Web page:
Aden remembers revolution, contemplates the South’s future
Yemen Times — 14 October 2012
The city of Aden celebrated the 49th anniversary of the October 14 Revolution that broke out in 1963 against British colonialism in Yemen’s southern region. Town squares were the sites of mass rallies full of people of all ages and factions of society commemorating the historical event.
S.Yemen separatists see new chance after Saleh’s demise
Reuters — 11 October 2012
Southern separatist leaders say al Qaeda would lose traction and be neutralised more easily in an independent south where resentment would no longer fester over what they call a corrupt, repressive and tribally defined system run from the north. Some senior separatists have returned to south Yemen of late to drum up grassroots backing via street rallies, tours of southern provinces and the creation of umbrella groups. The cause appears to captured hearts and minds in Aden. Once the capital of South Yemen, the ancient seaport at the foot of desert mountain outcrops is covered in pro-independence graffiti and flags of the old southern state hang from many lampposts. One figure drawing attention is Ali Salem al-Beidh, the Beirut-based south Yemeni leader who failed in a 1994 civil war to reverse a 1990 deal merging the former South Yemen with the north. Beidh now runs a pro-independence satellite TV station. “We know that Iran is interested in promoting some of the more extreme elements of the secessionist movement, providing funding to Beidh,” a senior Western diplomat in Sanaa said. Continue reading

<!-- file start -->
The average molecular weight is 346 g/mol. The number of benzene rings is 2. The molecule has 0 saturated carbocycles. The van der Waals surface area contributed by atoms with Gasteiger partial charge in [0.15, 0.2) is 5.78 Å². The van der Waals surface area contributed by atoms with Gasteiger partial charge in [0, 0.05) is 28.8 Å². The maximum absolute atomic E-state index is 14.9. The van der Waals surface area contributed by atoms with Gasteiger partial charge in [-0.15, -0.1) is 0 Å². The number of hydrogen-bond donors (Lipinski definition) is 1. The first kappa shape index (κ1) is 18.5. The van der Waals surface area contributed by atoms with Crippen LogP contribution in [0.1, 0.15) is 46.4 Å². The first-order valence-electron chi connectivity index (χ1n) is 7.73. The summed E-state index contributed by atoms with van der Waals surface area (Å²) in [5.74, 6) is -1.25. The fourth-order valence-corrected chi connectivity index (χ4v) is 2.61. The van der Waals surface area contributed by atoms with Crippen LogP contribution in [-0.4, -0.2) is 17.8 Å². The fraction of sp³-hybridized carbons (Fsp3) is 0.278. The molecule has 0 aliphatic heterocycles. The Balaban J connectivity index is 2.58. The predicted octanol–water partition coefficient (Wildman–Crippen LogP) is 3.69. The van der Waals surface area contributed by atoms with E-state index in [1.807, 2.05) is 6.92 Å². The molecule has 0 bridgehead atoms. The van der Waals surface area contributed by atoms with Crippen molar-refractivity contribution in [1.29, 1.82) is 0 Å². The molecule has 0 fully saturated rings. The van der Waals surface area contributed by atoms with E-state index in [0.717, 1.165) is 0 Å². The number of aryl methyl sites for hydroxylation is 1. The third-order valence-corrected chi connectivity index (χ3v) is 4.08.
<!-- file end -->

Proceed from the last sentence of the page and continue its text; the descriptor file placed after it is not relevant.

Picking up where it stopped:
Powerful Yemen tribal leader urges factions to start national dialogue, not fight
AP via Washington Post — 7 October 2012
Sheik Sadeq al-Ahmar, leader of Hashid tribal confederation, told the first meeting of the alliance of Yemen’s tribes Saturday that the Hawthi Shiite Muslims in the north, the armed secessionists in the south and al-Qaida must reject violence and join in the political process, without preconditions. He said all of Yemen’s political parties, tribes and civil society groups should take part in the national dialogue, starting Nov. 15. Sheik Mohammed al-Shayef, chief of the Bakeel tribe, Yemen’s other main southern tribal confederation, boycotted the Saturday meeting. He warned that the call for al-Qaida to join the dialogue would lead the country to more fighting and chaos.
Creating a Modern Yemeni State Challenges Historic Tribal Power
Al-Tagheer via Al-Monitor — 8 October 2012
Tribes will be able to assume a pivotal and important role if the state wishes to restrict the Houthi expansion and stop their armed activity. They have been called upon and are concerned with taking the necessary position in this regard, and they are ready to contribute and participate in this role. The tribes confirmed as much during the conference, which was a meeting of the vast majority of tribes — an important initiative to strengthen the state and work to eliminate threats to its existence. The Houthi, terrorism and the mobilization of armed groups are the most threatening elements to the state and its stature.